Children in England and especially girls are being under-treated, not over-medicated, for ADHD, new figures obtained by the Guardian suggest.
In June, Ofsted’s chief inspector of schools, Amanda Spielman, claimed too many children were being given Ritalin, the main drug for attention deficit hyperactivity disorder. She said reliance on drugs meant behavioural problems were not being addressed.
Poor, inconsistent sleep (and the meltdowns that so often follow) is one of ADHD’s most debilitating symptoms. There is no magic cure, but parents who follow these guidelines do report more restful hours and less stress.
Attention deficit disorder is multi-faceted, far-reaching, and largely hidden. What caregivers and educators see poking above the surface are just a fraction of its symptoms. This is critical to keep in mind, and to guide your daily teaching and learning tactics.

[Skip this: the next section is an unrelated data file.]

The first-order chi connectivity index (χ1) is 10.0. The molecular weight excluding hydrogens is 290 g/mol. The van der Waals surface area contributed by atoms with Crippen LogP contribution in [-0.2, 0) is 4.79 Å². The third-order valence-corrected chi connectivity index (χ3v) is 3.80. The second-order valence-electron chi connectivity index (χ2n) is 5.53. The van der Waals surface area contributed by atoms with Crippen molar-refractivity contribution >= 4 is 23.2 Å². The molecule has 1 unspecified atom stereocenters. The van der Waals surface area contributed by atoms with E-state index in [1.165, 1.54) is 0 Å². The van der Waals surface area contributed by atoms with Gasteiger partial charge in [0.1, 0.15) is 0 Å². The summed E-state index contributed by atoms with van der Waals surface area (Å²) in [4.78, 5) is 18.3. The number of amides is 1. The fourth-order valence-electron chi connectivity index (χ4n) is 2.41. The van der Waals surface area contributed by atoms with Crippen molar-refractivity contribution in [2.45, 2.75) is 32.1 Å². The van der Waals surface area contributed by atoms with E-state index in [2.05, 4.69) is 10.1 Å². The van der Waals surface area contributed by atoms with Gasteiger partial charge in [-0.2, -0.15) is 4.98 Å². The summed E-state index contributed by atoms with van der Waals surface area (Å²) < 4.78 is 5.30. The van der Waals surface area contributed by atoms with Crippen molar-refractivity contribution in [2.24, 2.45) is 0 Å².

Inattentiveness that children with ADHD show in the classroom is related to underdeveloped working memory
Children with attention deficit hyperactivity disorder may fidget, tap and swivel around in a chair much more than normally developing children because it helps them to learn complex material, psychologists have found.
It’s one thing to read about learning and attention issues. It’s another thing to see them through your child’s eyes.
Experience firsthand how frustrating it is when your hand won’t write what your brain is telling it to.
Or how hard it is to complete a simple task when you have trouble focusing.
Use these unique simulations and videos to better understand your child’s world.
Do they have problems with Reading? Attention? Organisation? Maths? Writing?